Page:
Taylor et al.  studied the biological activity of green tea components including EGCG. They showed that the green tea components have anti-microbial and anti-cariogenic effects, with therapeutic potential for preventing periodontal diseases. Xu et al.  observed similar attributes of EGCG by demonstrating its anti-bacterial and anti-cariogenic properties against S. mutans. Hirasawa et al.  also demonstrated a bacteriocidal effect of EGCG using different techniques.
Our study demonstrates that EGCG has the ability to inhibit the planktonic growth of S. mutans. We also demonstrate an inhibitory effect of EGCG on S. mutans biofilm formation in a dose-dependent manner, with a MIC80 at 4.4 mg/ml of EGCG. The EGCG-induced reduction in biofilm formation was demonstrated by crystal violet staining, quantification of DNA content and CLSM. CLSM imaging also showed that EGCG decreased the biofilm thickness, reduced the number of viable bacteria, increased the number of dead bacteria, and inhibited EPS production. Although at 2.2 mg/ml and 4.4 mg/ml the survival of planktonic bacteria was 44 ± 2% and 16 ± 2%, respectively, the ability of the bacteria to form a biofilm was only 14 ± 3% for 2.2 mg/ml and 3 ± 1% for 4.4 mg/ml EGCG in comparison to control bacteria, suggesting a specific anti-biofilm effect of EGCG in addition to its anti-bacterial activity.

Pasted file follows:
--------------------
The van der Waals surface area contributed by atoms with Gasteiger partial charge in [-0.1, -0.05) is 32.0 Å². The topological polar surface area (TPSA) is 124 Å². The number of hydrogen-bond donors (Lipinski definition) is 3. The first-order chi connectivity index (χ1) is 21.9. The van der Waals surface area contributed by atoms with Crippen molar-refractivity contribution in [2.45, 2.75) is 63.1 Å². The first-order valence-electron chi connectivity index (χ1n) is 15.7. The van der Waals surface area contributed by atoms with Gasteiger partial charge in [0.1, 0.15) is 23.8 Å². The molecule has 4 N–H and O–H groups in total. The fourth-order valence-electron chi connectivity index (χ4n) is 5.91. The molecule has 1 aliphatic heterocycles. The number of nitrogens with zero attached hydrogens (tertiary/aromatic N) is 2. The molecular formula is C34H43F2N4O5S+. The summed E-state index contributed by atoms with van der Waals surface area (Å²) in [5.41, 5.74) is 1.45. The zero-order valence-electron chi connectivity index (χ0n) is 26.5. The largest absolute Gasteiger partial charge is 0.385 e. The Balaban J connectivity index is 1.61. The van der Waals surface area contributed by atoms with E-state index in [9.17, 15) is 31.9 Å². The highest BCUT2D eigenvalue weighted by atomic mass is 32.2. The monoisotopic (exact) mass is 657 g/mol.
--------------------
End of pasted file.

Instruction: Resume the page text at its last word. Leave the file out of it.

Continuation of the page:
Our assumption was that the reduced production of EPS by EGCG could be due to a down-regulation of genes responsible for EPS production, such as gtfB, gtfC and ftf. Banas  showed that S. mutans strains inactivated in one or more gtf genes, had diminished virulence when tested in rodent models of caries. Xu et al.  demonstrated that EGCG can suppress gtfB and gtfC genes. Our results support these findings by demonstrating that the sub-toxic concentration of 0.55 mg/ml EGCG significantly inhibited gtfC, gtfB and ftf gene expression by 77–90% compared to control. It should be noted that EGCG also caused a strong down-regulation of nox and sodA genes (82–92% reduction) which are involved in the protection against oxidative stress, and increased the expression of the stress response genes groEL and dnaK (1.5–2 fold increase).